ST. LOUIS — Prayer, study, generosity and evangelization are the four signs of the “dynamic Catholics” that every parish has the power to form, according to author and evangelist Matthew Kelly.
“Imagine if a whole diocese committed to a four-year plan to raise up its people in the four signs,” he writes.
Imagination is turning into reality, as the Archdiocese of St. Louis has become the first in the country to create an evangelization plan called “Dynamic Catholic, Alive!,” which is based on the program envisioned in Kelly’s Four Signs of a Dynamic Catholic, but kicks it up from a parish level to a diocesan level.
The concept behind Kelly’s book and the Dynamic Catholic Institute is the same: The Catholic Church needs a “game changer,” because “evangelism as usual” in the Church is hemorrhaging Catholics at an alarming rate — a finding recently confirmed by Pew Research Center. In Kelly’s estimation, only 7% of Catholics are engaged Catholics, but he believes that doubling the number of engaged Catholics — and then building on that success — could make a substantial difference and awaken the sleeping giant of the Catholic Church in the United States.
For that end, Kelly’s Dynamic Catholic Institute has been providing parishes and diocesan offices with a series of programs and resources designed to form somewhat engaged Catholics into fully engaged “dynamic Catholics” and help Catholics who have disconnected from the Church re-engage in the faith.
“This has been a benefit for persons, parishes and the [archdiocesan] curia,” said Msgr. Mark Rivituso, the archdiocese’s vicar general.
“One strategic objective we have is for people to understand that they are called to be dynamic Catholics and that they are part of the evangelization and mission of the Church,” he added. “And the other objective is that people become more aware that they are part of the mission of Jesus … that all of us are called to be missionaries.”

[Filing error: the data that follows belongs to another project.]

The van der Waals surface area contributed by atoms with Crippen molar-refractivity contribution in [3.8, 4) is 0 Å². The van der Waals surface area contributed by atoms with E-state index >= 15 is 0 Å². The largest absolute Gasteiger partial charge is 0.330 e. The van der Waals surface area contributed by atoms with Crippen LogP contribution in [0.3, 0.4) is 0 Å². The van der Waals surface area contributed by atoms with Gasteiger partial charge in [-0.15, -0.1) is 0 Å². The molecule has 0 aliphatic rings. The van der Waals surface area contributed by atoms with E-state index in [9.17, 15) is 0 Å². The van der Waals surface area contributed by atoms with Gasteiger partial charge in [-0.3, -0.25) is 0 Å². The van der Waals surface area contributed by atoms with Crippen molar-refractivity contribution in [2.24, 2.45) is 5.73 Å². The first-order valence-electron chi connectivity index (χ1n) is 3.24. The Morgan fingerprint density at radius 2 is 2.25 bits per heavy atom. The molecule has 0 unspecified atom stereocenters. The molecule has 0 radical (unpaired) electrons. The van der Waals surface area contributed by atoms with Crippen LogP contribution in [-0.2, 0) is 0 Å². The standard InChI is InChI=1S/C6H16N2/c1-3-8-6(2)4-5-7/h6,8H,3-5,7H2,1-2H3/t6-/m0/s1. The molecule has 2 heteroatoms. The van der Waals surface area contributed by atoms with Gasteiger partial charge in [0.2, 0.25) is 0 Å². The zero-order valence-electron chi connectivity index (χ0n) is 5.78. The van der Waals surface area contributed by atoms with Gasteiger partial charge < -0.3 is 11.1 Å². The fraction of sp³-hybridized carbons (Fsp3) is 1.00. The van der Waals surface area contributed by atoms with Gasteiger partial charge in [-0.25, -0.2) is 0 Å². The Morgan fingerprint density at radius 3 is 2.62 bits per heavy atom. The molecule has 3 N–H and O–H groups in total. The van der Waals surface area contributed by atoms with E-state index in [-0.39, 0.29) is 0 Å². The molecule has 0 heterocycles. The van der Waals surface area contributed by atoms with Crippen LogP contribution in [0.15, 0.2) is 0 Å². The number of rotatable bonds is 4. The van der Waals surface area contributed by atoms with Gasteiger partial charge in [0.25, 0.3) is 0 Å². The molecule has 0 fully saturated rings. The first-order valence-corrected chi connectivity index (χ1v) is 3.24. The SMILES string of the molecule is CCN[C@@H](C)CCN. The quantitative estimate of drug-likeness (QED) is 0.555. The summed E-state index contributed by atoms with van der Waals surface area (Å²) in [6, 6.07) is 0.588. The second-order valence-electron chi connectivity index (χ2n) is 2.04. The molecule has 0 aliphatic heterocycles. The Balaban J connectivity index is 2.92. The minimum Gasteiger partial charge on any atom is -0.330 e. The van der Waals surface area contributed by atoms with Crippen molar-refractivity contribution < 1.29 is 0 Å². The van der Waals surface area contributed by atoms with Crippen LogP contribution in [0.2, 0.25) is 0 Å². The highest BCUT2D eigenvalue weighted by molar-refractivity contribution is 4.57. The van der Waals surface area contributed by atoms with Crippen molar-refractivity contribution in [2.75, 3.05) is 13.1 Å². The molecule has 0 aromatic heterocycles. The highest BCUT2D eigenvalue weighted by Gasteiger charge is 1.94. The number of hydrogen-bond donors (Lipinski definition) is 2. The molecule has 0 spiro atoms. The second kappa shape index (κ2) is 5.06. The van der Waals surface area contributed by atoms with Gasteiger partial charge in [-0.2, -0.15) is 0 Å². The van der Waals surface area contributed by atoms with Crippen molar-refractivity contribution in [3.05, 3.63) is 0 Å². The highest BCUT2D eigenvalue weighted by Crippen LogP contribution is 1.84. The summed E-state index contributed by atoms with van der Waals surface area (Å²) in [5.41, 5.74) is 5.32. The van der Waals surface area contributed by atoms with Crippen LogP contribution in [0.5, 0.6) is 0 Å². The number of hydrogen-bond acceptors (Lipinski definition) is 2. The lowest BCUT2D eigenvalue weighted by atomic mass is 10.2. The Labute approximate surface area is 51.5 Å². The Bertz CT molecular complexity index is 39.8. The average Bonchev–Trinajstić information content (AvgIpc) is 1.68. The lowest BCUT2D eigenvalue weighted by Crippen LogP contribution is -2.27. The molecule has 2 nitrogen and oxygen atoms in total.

For the next four years, “Dynamic Catholic, Alive!” will focus on forming individuals, parishes, schools, apostolates and the curia. Each year will have a different emphasis. For instance, 2015 emphasizes developing “daily prayer” in one’s relationship with Jesus; 2016 will focus on “study” to become continuous learners of the faith; 2017 looks at how to practice “generosity” as a follower of Jesus and as a Church; and 2018 will emphasize how to put evangelization into practice, such as with door-to-door outreach.
“It’s a framework for spiritual renewal in the archdiocese,” said Andrew Kassebaum, evangelization coordinator for the archdiocese’s Office of Family Life.
“It’s a broad program, and we’re going to be reaching the 500,000-plus Catholics in the archdiocese,” he said, explaining that it has the structure of Dynamic Catholic resources — books, study guides and the archdiocese Dynamic Catholic, Alive! website — but also built-in flexibility, so individuals, groups and parishes can tailor it according to their particular needs and circumstances.
“We’re hoping to be the model for other dioceses in the country,” he said.
The first step to rolling out the program was getting the parishes to order the Four Signs book and distribute them at Christmas 2014, in order to get it in the hands of as many Catholics as possible. As the program unfolds, and more parishes join in, Kassebaum said the focus is forming evangelization leaders to connect, share “best practices” and give feedback on how the program is doing and what they could do to improve. They are also engaging the deaneries, getting input and feedback from the priests and deacons.
“We’re really trying to be a two-way collaborative entity,” he said.
Pastors and Possibilities
Pastors engaged with the program said they were looking forward to the fruits.
Father Anthony Yates, pastor at St. Francis of Assisi in St. Louis, has already hired an evangelization coordinator to help get his parish “moving forward” with deepening the faith and becoming mission-oriented disciples of Jesus.